McElroy directed students to different parts of the room where they were supposed to work quietly with partners. The class erupted into chatter. Wells took the opportunity to show McElroy how to curb the talking.
“If you’re talking to somebody, I shouldn’t hear your outside voice,” Wells said in a calm but assertive tone. “Use your inside voice like this,” she whispered.
The class fell silent.
This story is part of our ongoing series about the Mississippi’s dismal education outcomes and what can be done to turn the state’s fortunes.
Like nearly 18 percent of Mississippi’s aspiring teachers, McElroy entered the classroom through one of the state’s approved alternate routes at Mississippi College, and never went through a traditional teacher preparation program’s classes.
“I came in cold turkey,” McElroy said.
McElroy sat next to Wells in the back of the classroom and watched as she led a small group of students through a careful reading of a short story. After the lesson, Wells left him with a list of strategies, and scheduled a meeting to talk about what he had learned and how he will use it in his classroom.
“It’s more than literacy,” McElroy said. “She made me tough, she taught me how to control a classroom. She goes above and beyond.”
Principals in schools with literacy coaches say they see a difference.
Bogue Chitto principal Mickey Myers said the school became eligible for a coach after several years of low scores. Last year, about 64 percent of third-graders scored below proficient on the state reading exam.
By December, after Schultz had been working at Bogue Chitto only a few months, Myers said several classes had made more than average growth on a standardized reading assessment.
“We are seeing extraordinary progress,” Myers said as he looked over data from the school’s mid-year exam. And by training teachers on new methods, Myers added, “[Schultz] is setting us up for long-term success.”
Additional help for teachers is limited in a poor state with few resources for education. Only two state education staff members are available to train teachers in new Common Core standards in English language arts and math; the state often relies on online or recorded trainings in the most rural areas.
A 2012 report from the state legislature’s Joint Committee on Performance Evaluation and Expenditure Review found just 1 percent of state education staffers are “specifically tasked with improving classroom instruction in all of the state’s school districts.”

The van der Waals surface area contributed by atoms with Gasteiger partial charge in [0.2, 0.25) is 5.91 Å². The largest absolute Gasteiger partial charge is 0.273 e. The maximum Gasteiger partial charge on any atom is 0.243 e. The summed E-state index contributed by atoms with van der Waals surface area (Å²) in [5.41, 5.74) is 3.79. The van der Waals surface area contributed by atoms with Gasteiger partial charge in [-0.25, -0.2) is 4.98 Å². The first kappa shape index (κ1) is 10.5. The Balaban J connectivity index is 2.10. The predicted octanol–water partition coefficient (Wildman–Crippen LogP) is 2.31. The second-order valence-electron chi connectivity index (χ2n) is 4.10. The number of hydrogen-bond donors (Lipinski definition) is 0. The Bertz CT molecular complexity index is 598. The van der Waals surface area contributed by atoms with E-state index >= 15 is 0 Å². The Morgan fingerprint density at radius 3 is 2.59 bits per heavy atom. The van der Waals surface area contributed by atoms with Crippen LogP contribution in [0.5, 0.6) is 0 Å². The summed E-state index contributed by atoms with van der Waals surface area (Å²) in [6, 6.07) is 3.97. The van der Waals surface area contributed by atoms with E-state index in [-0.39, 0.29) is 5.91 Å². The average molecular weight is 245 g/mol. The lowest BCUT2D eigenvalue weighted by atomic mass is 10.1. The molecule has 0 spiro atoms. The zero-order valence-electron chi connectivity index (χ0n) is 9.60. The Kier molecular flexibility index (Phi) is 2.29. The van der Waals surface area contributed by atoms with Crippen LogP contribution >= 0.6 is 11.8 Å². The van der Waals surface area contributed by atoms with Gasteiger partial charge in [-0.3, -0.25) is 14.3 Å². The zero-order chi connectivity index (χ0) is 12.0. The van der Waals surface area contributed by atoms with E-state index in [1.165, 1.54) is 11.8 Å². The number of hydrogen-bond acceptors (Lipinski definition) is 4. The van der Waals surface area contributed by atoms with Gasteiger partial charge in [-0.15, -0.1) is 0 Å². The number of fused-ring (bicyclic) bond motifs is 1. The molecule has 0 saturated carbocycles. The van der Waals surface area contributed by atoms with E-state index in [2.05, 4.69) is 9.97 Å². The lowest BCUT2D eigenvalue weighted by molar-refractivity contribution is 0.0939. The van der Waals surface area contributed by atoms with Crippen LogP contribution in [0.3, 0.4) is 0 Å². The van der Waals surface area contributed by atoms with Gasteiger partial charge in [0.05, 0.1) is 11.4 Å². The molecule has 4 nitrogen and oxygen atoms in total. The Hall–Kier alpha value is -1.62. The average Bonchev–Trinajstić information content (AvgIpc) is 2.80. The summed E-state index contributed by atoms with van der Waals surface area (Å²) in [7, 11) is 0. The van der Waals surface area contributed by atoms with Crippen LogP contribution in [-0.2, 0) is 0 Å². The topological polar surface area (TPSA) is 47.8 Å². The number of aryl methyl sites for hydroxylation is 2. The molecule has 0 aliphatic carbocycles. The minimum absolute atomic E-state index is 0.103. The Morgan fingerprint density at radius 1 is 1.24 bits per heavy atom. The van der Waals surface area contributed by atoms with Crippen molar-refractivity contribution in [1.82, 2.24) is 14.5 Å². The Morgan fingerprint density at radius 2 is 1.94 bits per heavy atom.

And schools in Mississippi have been underfunded by more than $1 billion in the past six years, which means teachers are dealing with larger class sizes and fewer resources at a time when state and national reforms are coming to a head.
In 2015, third-grade students who score at the lowest level on reading exams will be at risk for retention. The year is the first that students will take more challenging end-of-grade tests aligned with Common Core state standards, which Mississippi adopted in 2010 along with 45 other states and the District of Columbia.
That’s why literacy coaches are so valuable, says regional coordinator Schultz.
“Teachers are under a tremendous amount of pressure…there’s a lot that’s new,” Schultz said.
One of the most beneficial aspects is the coaches’ ability to provide immediate feedback. If a teacher is struggling during a lesson, a coach can instantly provide assistance, watch the teacher try a new strategy, and let them know how it worked.
Helping, not evaluating
Unlike many administrators, coaches aren’t evaluating teachers. They are there just to help with instruction.
“Teaching is a difficult job…having someone there to help you put [change] in place, that doesn’t take place on a regular basis,” Schultz said.
But it can be hard for coaches to come in to schools, build trust, and establish a relationship as a partner, not an evaluator, educators say. Kymyona Burk said over the past year, she has seen many schools slowly transition from thinking “well, [the state] is in our building, it’s trouble,” to “this is a partnership.”
And Schultz said that a partnership isn’t needed just for struggling schools or to help new teachers.
“Professional football players have coaches,” Schultz said. “Even guys at the top of that field have coaches because they want to improve their game. Having someone there that’s going to help you is an asset in a school.”
Mississippi’s investment in literacy coaches, while significant, still falls short of states like Alabama and Florida. Alabama provides literacy coaches to every school for kindergarten through third grade classrooms, as well as about a dozen for secondary schools.
Nationwide, the use of literacy coaches has been found to improve a teacher’s ability to deliver reading instruction. A national study of 17 states that use literacy coaches concluded, “school-based coaching supports the national priority for improving teacher quality. Best of all, school-based coaching benefits students through providing high-quality instruction.”